He lives in Los Angeles where I presume a lot of people know what a mezzuzah is. I live in Yorkshire where nobody knows what a mezzuzah is. I do not wish to limit my readership to Jews. I find this in the work of poets I admire like Sandra Cisneros who peppers her work with Spanish words. I find those words act on me like a ‘keep out’ sign that I would not wish to replicate. She also has the advantage of living in a country that is creeping toward having a Spanish-speaking majority. I do not enjoy such an advantage.
The same applies to using very specific Jewish terms in your own poetry—that dictates where you can publish that poem and who will understand it should they pick up a book with that poem in it.
Some things cannot be translated out of their very Jewish terms, but if you can do so it does help you reach a broader audience. A lot of non-Catholics read Lorca, for instance. They all know what blood and knives and earth are. They will probably know what a rosary is and I know what a novena is, just about. But if he started naming specific saints or whatever it might be, this part of the general audience would get restless.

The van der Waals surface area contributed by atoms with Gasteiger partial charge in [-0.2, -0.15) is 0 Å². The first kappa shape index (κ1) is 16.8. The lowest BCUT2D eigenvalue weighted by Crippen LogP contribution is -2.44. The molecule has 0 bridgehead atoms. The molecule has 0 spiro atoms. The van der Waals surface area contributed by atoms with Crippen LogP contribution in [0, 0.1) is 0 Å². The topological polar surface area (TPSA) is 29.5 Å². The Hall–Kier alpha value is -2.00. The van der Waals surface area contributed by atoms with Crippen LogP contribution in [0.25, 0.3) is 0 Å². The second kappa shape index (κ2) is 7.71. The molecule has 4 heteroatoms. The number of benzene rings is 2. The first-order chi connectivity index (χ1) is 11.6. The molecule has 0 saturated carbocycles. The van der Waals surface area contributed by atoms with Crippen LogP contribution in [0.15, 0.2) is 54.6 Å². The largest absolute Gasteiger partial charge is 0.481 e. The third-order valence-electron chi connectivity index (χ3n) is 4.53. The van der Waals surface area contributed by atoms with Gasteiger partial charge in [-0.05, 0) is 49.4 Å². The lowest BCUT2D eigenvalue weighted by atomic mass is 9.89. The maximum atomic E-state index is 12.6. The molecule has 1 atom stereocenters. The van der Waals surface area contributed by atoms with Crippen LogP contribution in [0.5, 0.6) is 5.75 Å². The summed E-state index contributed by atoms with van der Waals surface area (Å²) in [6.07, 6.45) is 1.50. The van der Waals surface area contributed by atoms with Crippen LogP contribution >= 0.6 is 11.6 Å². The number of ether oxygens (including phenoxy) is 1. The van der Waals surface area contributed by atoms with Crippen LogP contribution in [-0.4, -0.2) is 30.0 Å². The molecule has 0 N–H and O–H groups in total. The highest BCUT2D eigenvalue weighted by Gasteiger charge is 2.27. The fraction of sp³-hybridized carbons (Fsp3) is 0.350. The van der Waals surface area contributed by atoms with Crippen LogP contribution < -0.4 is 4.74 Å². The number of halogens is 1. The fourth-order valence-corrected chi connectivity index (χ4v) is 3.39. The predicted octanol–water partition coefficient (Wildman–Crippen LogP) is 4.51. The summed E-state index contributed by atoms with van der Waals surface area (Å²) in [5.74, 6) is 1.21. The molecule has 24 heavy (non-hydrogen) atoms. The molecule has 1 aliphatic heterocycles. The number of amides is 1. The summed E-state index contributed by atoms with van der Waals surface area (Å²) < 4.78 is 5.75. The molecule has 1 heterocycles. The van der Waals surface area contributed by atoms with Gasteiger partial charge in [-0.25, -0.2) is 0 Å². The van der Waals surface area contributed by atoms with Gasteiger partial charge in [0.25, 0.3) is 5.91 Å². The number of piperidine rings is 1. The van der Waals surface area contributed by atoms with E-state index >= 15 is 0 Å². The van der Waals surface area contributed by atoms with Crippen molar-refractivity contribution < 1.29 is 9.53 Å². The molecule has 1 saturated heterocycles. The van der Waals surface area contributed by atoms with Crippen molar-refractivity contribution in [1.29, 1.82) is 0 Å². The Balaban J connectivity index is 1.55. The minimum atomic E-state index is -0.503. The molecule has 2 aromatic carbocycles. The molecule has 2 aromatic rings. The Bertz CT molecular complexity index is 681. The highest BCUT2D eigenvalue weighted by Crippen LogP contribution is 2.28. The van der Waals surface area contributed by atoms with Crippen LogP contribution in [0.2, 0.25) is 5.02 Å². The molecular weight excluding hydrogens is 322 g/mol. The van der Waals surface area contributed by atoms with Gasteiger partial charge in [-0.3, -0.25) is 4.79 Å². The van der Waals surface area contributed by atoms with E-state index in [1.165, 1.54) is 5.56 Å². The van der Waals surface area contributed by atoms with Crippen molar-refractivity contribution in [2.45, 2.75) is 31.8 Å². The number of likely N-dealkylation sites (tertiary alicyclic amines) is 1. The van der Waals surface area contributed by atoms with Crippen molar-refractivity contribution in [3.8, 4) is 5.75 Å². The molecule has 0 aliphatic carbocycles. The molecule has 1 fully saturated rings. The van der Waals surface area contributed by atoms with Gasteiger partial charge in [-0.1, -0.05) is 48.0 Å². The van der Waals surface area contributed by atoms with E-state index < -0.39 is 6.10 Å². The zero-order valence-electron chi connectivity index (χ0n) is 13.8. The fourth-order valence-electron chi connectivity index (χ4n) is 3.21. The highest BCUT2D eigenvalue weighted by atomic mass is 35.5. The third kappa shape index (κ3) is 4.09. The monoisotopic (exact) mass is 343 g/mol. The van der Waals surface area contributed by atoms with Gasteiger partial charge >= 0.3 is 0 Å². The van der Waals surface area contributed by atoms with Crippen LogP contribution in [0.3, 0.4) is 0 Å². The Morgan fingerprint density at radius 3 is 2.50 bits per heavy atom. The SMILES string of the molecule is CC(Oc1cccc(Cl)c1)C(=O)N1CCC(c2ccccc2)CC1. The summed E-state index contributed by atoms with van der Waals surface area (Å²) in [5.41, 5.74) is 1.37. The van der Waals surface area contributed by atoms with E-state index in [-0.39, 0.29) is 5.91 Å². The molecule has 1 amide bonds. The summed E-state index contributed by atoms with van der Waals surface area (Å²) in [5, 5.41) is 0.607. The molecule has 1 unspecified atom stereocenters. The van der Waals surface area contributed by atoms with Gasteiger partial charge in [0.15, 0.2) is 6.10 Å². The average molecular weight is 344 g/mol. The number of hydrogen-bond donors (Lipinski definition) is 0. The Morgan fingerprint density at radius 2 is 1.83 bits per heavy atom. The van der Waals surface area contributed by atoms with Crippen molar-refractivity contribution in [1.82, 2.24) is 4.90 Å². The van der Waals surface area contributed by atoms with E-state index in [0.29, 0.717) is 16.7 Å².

I aspire to be read by people who are not necessarily Jewish. That means I don't avoid certain subjects, but I consider how necessary a specific reference is to get my point across.

GG: I think many Jewish writers deal with this last issue, not just translators. It's a question I get asked often by other writers: how many Hebrew/Yiddish words should I translate into English before I submit to a general magazine? You're answer provides good food for thought about reach and intended audience. Thank you so much, Atar. I hope many more readers discover your translations and gain access to Israeli writers.

Please check out Atar's work on MOSAIC. You can read a generous portion of his translation here. Connect with him on Linkedin where he posts frequent updates.